Oh 2017, can’t say we’re sorry to say goodbye. Between the political turmoil, JCC bomb threats, and the hurricanes, it’s been a lot to handle. Despite it all, however, there were many inspiring moments — and a lot of them were thanks to Jewish moms who remained strong and stood up for their beliefs.
Here are some moments that resonated with us:
1. Mila Kunis gives her daughter wine, because Shabbat. She said:
Want me to make you feel better? We do Shabbat in our house. At Shabbat you have a sip of wine. My daughter has had a sip of wine since she was born.
Friday mornings [when she] wakes up and I’m like, “It’s Friday,’ she goes, ‘I can have wine?!”
2. Melissa Rauch gave birth to her first child, and wrote a compelling, poignant essay on miscarriage and pregnancy loss — and how to cope:
Many times in my life I’ve been able to get through difficult situations by reminding myself of the classic adage: “Everything happens for a reason.” But as it turns out—for me, anyway—miscarriage was more of a “this straight-up f*cking sucks” situation. Some things just are. The simple acceptance of this reality actually proved to be the most helpful course of action for me. This was a below sea-level moment amongst the proverbial peaks and valleys of life. There was something very healing about simply acknowledging where I was, rather than trying to completely make sense of it or wrap my head around some cookie-cutter rationale. We all process grief differently. If you are dealing with prenatal loss, I hope you find something, anything, to bring you comfort (whether it’s planting a tree, having a small ceremony, or giving a big double middle finger to the universe). The unknown is a scary place, but it’s also where hope and possibility live. I’m trying as much as I can to embrace the reality of that uncertainty.
3. Randi Zuckerberg stood up to a jerk who sexually harassed her on an airplane.
Trying to #BeFierce in front of a live studio audience, interviewing one of the most badass amazing women I know, @therealgretchencarlson for my @siriusxm show. Gretchen is an incredible advocate for women and has inspired millions to speak out against sexual harassment. I encourage you to follow her initiatives for 2018 and read her book, Be Fierce.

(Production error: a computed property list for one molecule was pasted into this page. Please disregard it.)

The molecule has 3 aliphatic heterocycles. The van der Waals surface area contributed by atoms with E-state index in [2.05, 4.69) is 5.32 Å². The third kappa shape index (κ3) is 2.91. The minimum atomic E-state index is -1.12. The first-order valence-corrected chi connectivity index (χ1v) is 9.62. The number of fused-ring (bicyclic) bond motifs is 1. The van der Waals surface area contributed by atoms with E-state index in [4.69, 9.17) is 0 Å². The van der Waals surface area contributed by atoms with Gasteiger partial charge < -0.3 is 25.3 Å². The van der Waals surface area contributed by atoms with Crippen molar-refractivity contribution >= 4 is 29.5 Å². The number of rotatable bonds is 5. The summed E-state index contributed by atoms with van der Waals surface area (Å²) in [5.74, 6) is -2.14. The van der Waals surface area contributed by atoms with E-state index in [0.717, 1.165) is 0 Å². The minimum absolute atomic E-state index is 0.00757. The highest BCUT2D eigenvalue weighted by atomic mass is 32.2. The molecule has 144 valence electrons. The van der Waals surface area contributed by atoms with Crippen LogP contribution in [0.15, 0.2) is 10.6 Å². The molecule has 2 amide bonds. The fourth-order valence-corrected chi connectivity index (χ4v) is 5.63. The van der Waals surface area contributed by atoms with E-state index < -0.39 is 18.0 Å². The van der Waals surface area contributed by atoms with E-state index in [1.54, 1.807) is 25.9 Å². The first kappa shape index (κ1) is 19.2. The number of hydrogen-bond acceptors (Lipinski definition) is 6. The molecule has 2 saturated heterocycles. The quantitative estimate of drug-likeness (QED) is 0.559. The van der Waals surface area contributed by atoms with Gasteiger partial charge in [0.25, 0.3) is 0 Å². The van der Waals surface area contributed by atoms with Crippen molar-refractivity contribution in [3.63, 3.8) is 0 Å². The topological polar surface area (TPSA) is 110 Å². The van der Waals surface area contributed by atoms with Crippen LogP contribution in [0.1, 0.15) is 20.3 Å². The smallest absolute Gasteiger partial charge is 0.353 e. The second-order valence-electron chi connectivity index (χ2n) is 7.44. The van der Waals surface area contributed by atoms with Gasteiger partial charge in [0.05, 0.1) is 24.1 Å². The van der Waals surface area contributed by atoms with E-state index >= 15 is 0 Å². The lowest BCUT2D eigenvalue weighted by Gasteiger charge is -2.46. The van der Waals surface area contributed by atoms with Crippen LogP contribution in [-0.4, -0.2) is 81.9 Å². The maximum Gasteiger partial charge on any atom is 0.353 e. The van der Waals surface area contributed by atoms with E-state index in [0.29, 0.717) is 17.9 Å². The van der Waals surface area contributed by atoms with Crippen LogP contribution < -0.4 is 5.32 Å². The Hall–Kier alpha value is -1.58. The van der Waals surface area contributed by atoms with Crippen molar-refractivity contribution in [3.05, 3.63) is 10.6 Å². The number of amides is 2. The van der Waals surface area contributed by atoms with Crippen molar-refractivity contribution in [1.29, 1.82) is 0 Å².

4. Gal Gadot starred in the highest performing superhero film — a film with a female lead to boot (hi, Wonder Woman). A win for women and Jewish moms everywhere.
Wonder Woman smashed the box office–making it the biggest opening by a woman director (Patty Jenkins) ever. It’s also one of the biggest openings for a superhero movie in history, which is saying a lot, considering we’re in a “Superhero Era.” The movie garnered $101.4 million in its opening weekend. That’s a heck of a lot of $$$.
5. Sheryl Sandberg spoke out in favor of paid national leave and against sexual harassment and abuse in the workplace — trying to help parents across the country. When it comes to sexual harassers and abusers, regardless of gender, Sandberg said it should not be tolerated or rewarded by being allowed to keep their jobs, stating:
I think it’s great when people lose their jobs when it happens, because I think that is what will get people to not do it in the future. And I think this is a leadership challenge. As a leader of a company, there needs to be no tolerance for it.